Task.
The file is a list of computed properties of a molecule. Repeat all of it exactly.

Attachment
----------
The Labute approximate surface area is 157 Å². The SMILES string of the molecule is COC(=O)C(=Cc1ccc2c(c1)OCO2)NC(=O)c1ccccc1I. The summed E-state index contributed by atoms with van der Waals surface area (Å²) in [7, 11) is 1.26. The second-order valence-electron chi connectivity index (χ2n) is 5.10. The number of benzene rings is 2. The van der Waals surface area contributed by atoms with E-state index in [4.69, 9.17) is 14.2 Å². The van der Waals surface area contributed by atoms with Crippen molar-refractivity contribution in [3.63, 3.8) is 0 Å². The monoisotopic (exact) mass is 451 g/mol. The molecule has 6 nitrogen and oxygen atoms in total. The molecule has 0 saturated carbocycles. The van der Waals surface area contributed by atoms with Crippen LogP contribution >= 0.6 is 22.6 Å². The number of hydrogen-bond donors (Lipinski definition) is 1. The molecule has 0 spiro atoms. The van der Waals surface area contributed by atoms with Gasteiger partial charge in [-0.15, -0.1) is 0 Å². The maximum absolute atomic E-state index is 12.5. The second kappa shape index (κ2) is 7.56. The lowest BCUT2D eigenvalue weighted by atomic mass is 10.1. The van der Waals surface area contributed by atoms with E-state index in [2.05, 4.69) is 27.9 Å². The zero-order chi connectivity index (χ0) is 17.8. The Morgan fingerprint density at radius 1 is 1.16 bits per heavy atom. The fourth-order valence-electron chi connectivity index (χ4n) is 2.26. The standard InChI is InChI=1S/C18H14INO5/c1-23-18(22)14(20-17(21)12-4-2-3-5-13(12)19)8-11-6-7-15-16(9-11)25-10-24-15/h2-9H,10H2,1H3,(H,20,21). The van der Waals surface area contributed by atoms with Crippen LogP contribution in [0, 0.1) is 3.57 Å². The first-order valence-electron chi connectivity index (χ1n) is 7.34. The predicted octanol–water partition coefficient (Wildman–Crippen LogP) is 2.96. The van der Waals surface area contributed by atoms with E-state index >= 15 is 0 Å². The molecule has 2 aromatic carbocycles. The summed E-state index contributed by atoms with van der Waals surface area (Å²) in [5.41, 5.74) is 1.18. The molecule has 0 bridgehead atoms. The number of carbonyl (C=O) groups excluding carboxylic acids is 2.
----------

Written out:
The Labute approximate surface area is 157 Å². The SMILES string of the molecule is COC(=O)C(=Cc1ccc2c(c1)OCO2)NC(=O)c1ccccc1I. The summed E-state index contributed by atoms with van der Waals surface area (Å²) in [7, 11) is 1.26. The second-order valence-electron chi connectivity index (χ2n) is 5.10. The number of benzene rings is 2. The van der Waals surface area contributed by atoms with E-state index in [4.69, 9.17) is 14.2 Å². The van der Waals surface area contributed by atoms with Crippen molar-refractivity contribution in [3.63, 3.8) is 0 Å². The monoisotopic (exact) mass is 451 g/mol. The molecule has 6 nitrogen and oxygen atoms in total. The molecule has 0 saturated carbocycles. The van der Waals surface area contributed by atoms with Crippen LogP contribution >= 0.6 is 22.6 Å². The number of hydrogen-bond donors (Lipinski definition) is 1. The molecule has 0 spiro atoms. The van der Waals surface area contributed by atoms with Gasteiger partial charge in [-0.15, -0.1) is 0 Å². The maximum absolute atomic E-state index is 12.5. The second kappa shape index (κ2) is 7.56. The lowest BCUT2D eigenvalue weighted by atomic mass is 10.1. The van der Waals surface area contributed by atoms with E-state index in [2.05, 4.69) is 27.9 Å². The zero-order chi connectivity index (χ0) is 17.8. The Morgan fingerprint density at radius 1 is 1.16 bits per heavy atom. The fourth-order valence-electron chi connectivity index (χ4n) is 2.26. The standard InChI is InChI=1S/C18H14INO5/c1-23-18(22)14(20-17(21)12-4-2-3-5-13(12)19)8-11-6-7-15-16(9-11)25-10-24-15/h2-9H,10H2,1H3,(H,20,21). The van der Waals surface area contributed by atoms with Crippen LogP contribution in [0, 0.1) is 3.57 Å². The first-order valence-electron chi connectivity index (χ1n) is 7.34. The predicted octanol–water partition coefficient (Wildman–Crippen LogP) is 2.96. The van der Waals surface area contributed by atoms with E-state index >= 15 is 0 Å². The molecule has 2 aromatic carbocycles. The summed E-state index contributed by atoms with van der Waals surface area (Å²) in [5.41, 5.74) is 1.18. The molecule has 0 bridgehead atoms. The number of carbonyl (C=O) groups excluding carboxylic acids is 2.